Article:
Anonymous said...

I am from India..Thanks for the wonderful story of Rennel's adventure and mapping of India.
Can you refer a site where from can I get road map showing drive direction and parking space to navigate around Dhaka.

Anonymous said...

Thanks for posting very useful map of Dhaka city.

Anonymous said...

Many thanks for the comment on my Dhaka article at All Things Pakistan. Your blog has some amazing pictures and before I go to Dhaka the next time, I would take note of all these lovely places and visit them.

Anonymous said...

thanks raza rumi, you are most welcome.

sourov said...

great collection of maps. many many thanks.

sourov said...

very very useful maps. thanks for posting.

Anonymous said...

Outstanding source of information for all the Desi people.I'm very impressed, thanx a million !

Unknown said...

This is really an outstanding job!! Thanks a lot, was looking for these maps for my PhD thesis and got here. Thanks again -
Imtiaz, Amsterdam

Unknown said...

Just to add with my previous comment. It would be really very much helpful for researchers like me if you kindly state original sources of these maps as references.

Unknown said...

Dear Mr.Ahmed,
I've been visiting your site for past few days. It's an wonderful site full of information.
I'm from West Bengal, India.
Seems that you're an ardent Dhaka lover, I've visited that city twice but that couldn't quench my thirst of visiting it again, particularly old Dhaka. It's simply fabulous.
I'm interested in the geography of Bengal. Could you please tell me from where you've collected Rennell's inland navigation map? Following your reference I've searched Wikipedia but couldn't locate it. Secondly, the map seems to be revised, could you give me the reference from where I can get the original one?
Thanking you, have done a great job.
With regards
Arun K.Nag

Ershad Ahmed said...

Dear Mr. Nag.
Thanks so much for your comments and appreciation of old Dhaka.
Rennell's map was found with a japanese Consulting Firm working here in river study for ports early in the '90s.
Later, I tried in the internet, but could not find this particular one.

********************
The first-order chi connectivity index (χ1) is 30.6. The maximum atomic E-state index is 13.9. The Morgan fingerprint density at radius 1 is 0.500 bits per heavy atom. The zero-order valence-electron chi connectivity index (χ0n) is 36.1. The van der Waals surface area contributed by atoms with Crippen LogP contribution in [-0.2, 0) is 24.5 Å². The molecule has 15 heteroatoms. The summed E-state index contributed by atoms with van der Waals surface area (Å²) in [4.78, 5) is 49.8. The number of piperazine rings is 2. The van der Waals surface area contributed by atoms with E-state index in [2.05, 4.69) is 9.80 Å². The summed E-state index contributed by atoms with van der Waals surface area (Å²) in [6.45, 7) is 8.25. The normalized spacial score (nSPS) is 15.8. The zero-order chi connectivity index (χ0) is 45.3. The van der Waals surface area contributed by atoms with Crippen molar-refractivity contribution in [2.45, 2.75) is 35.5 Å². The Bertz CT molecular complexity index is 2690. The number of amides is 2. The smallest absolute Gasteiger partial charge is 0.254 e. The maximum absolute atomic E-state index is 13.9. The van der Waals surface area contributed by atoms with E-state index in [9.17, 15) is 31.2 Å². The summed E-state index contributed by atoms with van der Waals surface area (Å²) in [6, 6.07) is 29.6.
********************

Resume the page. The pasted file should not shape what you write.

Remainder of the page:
Ershad Ahmed

Unknown said...

Hi, Thanks for the maps.I m Glad 2 u.i got the 011-%2BDhaka%2BCity%2Bmap%2B2006 map.but i have not found of the maps clear version.i cant see it very clearly.So, Could u plz send me of the map Clear rejulation........
my Email id is jubair82@gmail.com
thanks fro all

Unknown said...

Thanks for the Dhaka city map{011-%2BDhaka%2BCity%2Bmap%2B2006). i m glad to you.But i need more rejulation to see it clearly.So could u please send me the map copy at me E-mail address....
Thanks for all

Unknown said...

Thanx man,
Its wonderful collection
I am staying In Dhaka city from last
15 years but i wasn't Know lots about Dhaka. Thanks again u rich my knowledge about Dhaka

Em said...

Great work Ershad Chacha! Kudos on some excellent public service. I look forward to coming back to re-live more of my beloved Dhaka. These maps will come in very useful indeed.

Ershad Ahmed said...

Thanks for visiting the site.
Ershad Ahmed

Anonymous said...

Thank you Ershad bhai. I found your webpage by browzing. Really interesting and well-made topics. However, the most I liked is the Dhaka city's history in map. Thanks once again for making this webpage. Mahmood

Unknown said...

Dear Mr. Ershad,Thank you very much for this valuable contribution to expanding research in history, & geography of Bangladesh.
A.H.Sadique, Rtd. Principal Secretay to B.D Govt.
Gulshan , Dhaka

Ershad Ahmed said...

Thanks so much.

Wais Kamal Shibly said...

Many many thanks for the collection of your website. Itz really helpful :)

anwer hashim said...

Sir Irshad Ahmed, this website is fully knowledge & Informations of Bangladesh and very nice pics of Dhaka city and history of Bangladesh.
Realy Its a Great Efforts you hv been done.
Great Salute To Sir Irshad Ahmed.
anwer hashim from Karachi

Souman said...

Thanks for the maps. it was very useful.
Souman , Uk

reyad said...

can any one plz give me a map of internal water body map of dhaka city......plzzzz

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Shamim Hossen said...

Nice blog! I am visiting first time on your blog and it’s looking Amazing.

Population of Bangladesh said...

Thanks for your nice post.We received a clear sense of Dhaka city from these maps.